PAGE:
Nothing is impossible with God.

Once, at Piedmont College, in Demorest, Georgia, I heard a presentation by a professor visiting from the Twin Cities.  This gentleman specialized in critical thinking.  I recall most of all one statement he made:  Our most basic assumptions are those we do not recognize as being assumptions.  In other words, sometimes (if not much or most of the time) we do not distinguish correctly between the subjective and the objective categories, even though we can do so.  In this context we can overlook easily the workings and even the existence of God, whom our categories and preconceptions cannot contain.

An empire which has stood (mostly officially as a republic) for centuries will cease to exist.  A young, small, and persecuted religion will become the largest belief system on the planet.  An exile will end.  A young woman will give birth to a baby boy, who will grow up and redeem the human race of its sin.  What else will happen?

Nothing is impossible with God.

KENNETH RANDOLPH TAYLOR

JANUARY 3, 2012 COMMON ERA

THE TENTH DAY OF CHRISTMAS

THE FEAST OF EDWARD CASWALL, ROMAN CATHOLIC PRIEST AND HYMN WRITER

THE FEAST OF EDWARD PERRONET, BRITISH METHODIST PREACHER

THE FEAST OF SAINT GENEVIEVE, PROPHET

THE FEAST OF GLADYS AYLWARD, ANGLICAN MISSIONARY TO CHINA

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http://blogatheologica.wordpress.com/2012/08/09/nothing-is-impossible-with-god-2/

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Devotion for December 16 (LCMS Daily Lectionary)   2 comments

Above:  The Vision of John of Patmos

True Nobility

DECEMBER 16, 2020

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Blessed Lord, who caused all holy scriptures to be written for our learning:

Grant us so to hear them, read, mark, learn, and inwardly digest them,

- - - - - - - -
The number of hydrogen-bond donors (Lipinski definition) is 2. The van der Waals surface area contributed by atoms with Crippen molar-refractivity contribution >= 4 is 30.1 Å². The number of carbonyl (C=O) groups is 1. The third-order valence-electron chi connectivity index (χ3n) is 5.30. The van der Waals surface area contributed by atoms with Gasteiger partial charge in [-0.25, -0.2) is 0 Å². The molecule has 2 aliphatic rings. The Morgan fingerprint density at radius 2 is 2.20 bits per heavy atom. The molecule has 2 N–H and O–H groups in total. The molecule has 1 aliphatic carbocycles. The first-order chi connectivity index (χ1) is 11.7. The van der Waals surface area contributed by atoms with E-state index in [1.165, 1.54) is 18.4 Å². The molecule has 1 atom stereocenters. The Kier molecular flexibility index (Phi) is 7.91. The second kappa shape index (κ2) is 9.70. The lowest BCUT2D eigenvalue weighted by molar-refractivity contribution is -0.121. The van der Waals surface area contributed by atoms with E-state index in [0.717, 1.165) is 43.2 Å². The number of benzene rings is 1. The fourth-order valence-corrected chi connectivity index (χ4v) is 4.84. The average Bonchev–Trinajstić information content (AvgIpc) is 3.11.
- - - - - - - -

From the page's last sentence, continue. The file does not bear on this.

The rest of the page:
that we may embrace and ever hold fast the blessed hope of everlasting life,

which you have given us in our Savior Jesus Christ;

who lives and reigns with you and the Holy Spirit,

one God, for ever and ever.  Amen.

The Book of Common Prayer (1979), page 236

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The Assigned Readings:

Isaiah 32:1-20

Psalm 24 (Morning)

Psalms 25 and 110 (Evening)

Revelation 4:1-11

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As for the knave, his tools are knavish.

He forges plots

To destroy the poor with falsehoods

And the needy when they plead their cause.

But the noble has noble intentions

And is constant in noble acts.

–Isaiah 32:7-8, TANAKH:  The Holy Scriptures

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Who can ascend the hill of the LORD?

and who can stand in his holy place?

“Those who have clean hands and a pure heart,

who have not pledged themselves to falsehood,

nor sworn by what is a fraud.

They shall receive a blessing from the LORD

and a just reward from the God of their salvation.”

–Psalm 24:3-5, The Book of Common Prayer (1979)

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Round the throne in a circle were twenty-four thrones, and on them twenty-four elders sitting, dressed in white robes with golden crowns on their heads.

–Revelation 4:4, The New Jerusalem Bible

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Nobility, according to the standards of many traditional societies, is a matter of heredity or marriage.  One is a Lord, an Earl, a Duke, a Prince, a Lady, a Duchess, a Princess, a King, or a Queen because of who one’s parents are or one’s spouse is.  In this definition of nobility society is structured–ordered, really–with well-defined social barriers and with deference.  It is not, however, the standard in Isaiah 32.

Here I find the link between Isaiah 32 and Revelation 4.  There is far more going on in both texts, of course.  Revelation 4 is where the symbolism in that book begins to get hip-deep.  And Isaiah 32 also condemns those who exploit their fellow human beings.  That verdict appears earlier in Isaiah  and repeats throughout the rest of the Bible.  There are many rabbits I could chase, but the true standard of nobility is where I choose to dwell.